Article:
Ashton Rd, Shrewsbury SY3 7BA, United Kingdom
Shrewsbury School where John Langshaw Austin studied.
Oxford OX1 3BJ, United Kingdom
Balliol College where John Langshaw Austin studied.
The Officer Of Order British Empire that John Langshaw Austin received.
The Croix de Guerre that John Langshaw Austin received.
The Officer of the Legion of Merit that John Langshaw Austin received.
(John L. Austin was one of the leading philosophers of the...)
John L. Austin was one of the leading philosophers of the twentieth century. The William James Lectures presented Austin’s conclusions in the field to which he directed his main efforts on a wide variety of philosophical problems. These talks became the classic How to Do Things with Words.
John Langshaw Austin was educated at Shrewsbury School in 1924, earning a scholarship in Classics. In 1929, he entered Balliol College where he received a First in Literae Humaniores (Classics and Philosophy) as well as first-class honors in his finals.
John Austin started his career as a tutor at Magdalen College in 1935. He held this post until 1952. During World War II Austin served in the British Intelligence Corps. He left the army with the rank of lieutenant colonel. In 1952, Austin became White's Professor of Moral Philosophy at the University of Oxford where he worked until his death. He also visited Harvard and Berkeley where he delivered the William James Lectures and offered a seminar on excuses.
John Austin published his first book The Foundations of Arithmetic: A logico-mathematical enquiry into the concept of number in 1950. Later he wrote such books as Philosophical Papers, and Sense and Sensibilia. Austin also wrote articles for different books on philosophy.
John Austin thought that there was no way to understand philosophical puzzles about the nature of action, freedom, and responsibility other than to examine in detail particular aspects of our talk about action, and the articles are characterized by an extraordinary sensitivity to the distinctions that we ordinarily make when we talk about action. Austin believed that linguistic analysis could provide many solutions to philosophical riddles, but he disapproved of the language of formal logic, believing it contrived and inadequate and often not as complex and subtle as ordinary language.
Austin thought that 'our common stock of words embodies all the distinctions worth drawing, and the connexions worth marking, in the lifetimes of many generations: these surely are likely to be more numerous, more sound, since they have stood up to the long test of survival of the fittest, and more subtle, at least in all ordinary and reasonably practical matters, than any that you or I are likely to think up.'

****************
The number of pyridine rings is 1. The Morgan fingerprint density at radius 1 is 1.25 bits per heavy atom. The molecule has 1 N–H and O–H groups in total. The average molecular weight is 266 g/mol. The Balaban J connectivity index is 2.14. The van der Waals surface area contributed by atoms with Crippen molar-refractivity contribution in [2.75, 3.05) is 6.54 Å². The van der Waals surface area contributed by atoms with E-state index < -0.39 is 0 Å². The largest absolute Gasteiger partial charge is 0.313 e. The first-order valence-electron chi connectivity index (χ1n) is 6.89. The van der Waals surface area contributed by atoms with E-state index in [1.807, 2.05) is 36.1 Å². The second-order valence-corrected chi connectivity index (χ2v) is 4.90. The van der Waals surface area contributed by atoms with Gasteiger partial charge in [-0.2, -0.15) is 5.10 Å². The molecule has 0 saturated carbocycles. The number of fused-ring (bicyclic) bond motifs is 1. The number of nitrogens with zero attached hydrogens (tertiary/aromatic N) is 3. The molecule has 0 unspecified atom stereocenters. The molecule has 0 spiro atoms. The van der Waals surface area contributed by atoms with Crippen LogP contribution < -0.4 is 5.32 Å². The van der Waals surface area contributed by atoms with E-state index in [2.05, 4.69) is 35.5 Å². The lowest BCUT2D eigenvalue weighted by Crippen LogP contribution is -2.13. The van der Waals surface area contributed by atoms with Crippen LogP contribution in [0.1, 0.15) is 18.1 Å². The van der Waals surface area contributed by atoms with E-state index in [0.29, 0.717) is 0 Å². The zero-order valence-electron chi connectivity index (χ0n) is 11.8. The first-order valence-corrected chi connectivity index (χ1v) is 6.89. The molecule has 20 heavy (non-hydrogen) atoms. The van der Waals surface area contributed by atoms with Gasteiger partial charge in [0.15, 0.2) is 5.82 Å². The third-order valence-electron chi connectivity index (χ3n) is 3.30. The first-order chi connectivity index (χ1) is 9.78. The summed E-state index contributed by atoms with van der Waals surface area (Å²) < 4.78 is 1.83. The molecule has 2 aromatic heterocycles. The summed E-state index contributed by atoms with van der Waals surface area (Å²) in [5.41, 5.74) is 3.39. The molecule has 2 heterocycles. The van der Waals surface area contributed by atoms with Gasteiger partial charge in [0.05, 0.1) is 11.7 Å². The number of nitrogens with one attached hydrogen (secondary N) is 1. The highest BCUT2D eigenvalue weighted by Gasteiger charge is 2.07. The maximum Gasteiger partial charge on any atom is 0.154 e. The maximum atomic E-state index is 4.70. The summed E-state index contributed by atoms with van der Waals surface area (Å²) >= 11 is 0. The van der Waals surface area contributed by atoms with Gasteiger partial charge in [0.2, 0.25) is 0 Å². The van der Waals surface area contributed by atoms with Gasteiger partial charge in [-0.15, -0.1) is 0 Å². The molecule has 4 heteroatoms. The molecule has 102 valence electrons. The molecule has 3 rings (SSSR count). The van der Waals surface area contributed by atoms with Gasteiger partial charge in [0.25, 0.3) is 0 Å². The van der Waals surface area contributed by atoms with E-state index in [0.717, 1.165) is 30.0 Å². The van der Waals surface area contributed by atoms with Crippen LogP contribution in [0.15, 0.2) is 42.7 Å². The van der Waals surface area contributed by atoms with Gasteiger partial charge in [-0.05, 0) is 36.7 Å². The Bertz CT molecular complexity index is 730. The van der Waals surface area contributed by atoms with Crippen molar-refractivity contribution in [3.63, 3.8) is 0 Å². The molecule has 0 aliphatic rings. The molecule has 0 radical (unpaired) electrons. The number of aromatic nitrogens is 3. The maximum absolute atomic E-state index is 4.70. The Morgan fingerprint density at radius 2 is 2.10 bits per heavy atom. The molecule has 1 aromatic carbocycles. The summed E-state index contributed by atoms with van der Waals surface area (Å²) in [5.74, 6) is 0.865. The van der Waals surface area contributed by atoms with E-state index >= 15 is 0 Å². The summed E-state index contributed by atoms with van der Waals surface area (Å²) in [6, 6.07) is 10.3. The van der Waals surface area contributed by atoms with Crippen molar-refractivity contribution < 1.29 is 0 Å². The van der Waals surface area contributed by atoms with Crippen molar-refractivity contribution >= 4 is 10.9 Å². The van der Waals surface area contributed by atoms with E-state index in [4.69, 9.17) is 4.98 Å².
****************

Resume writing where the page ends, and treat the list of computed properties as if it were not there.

"Sentences are not as such either true or false".
"Infelicity is an ill to which all acts are heir which have the general character of ritual or ceremonial, all conventional acts."
"Certainly ordinary language has no claim to be the last word if there is such a thing."
"There are more ways of outraging speech than contradiction merely."
John Austin was a member and president of the Aristotelian Society.
Quotes from others about the person
Guy Longworth: "John Langshaw Austin made a number of contributions in various areas of philosophy, including important work on knowledge, perception, action, freedom, truth, language, and the use of language in speech acts. Distinctions that Austin draws in his work on speech acts – in particular his distinction between locutionary, illocutionary, and perlocutionary acts – have assumed something like canonical status in more recent work. His work on knowledge and perception places him in a broad tradition of "Oxford Realism", running from Cook Wilson and Harold Arthur Prichard through to J. M. Hinton, M. G. F. Martin, John McDowell, Paul Snowdon, Charles Travis, and Timothy Williamson. His work on truth has played an important role in recent discussions of the extent to which sentence meaning can be accounted for in terms of truth-conditions."
John Langshaw Austin married Jean Courts Austin in 1941. The marriage produced four children.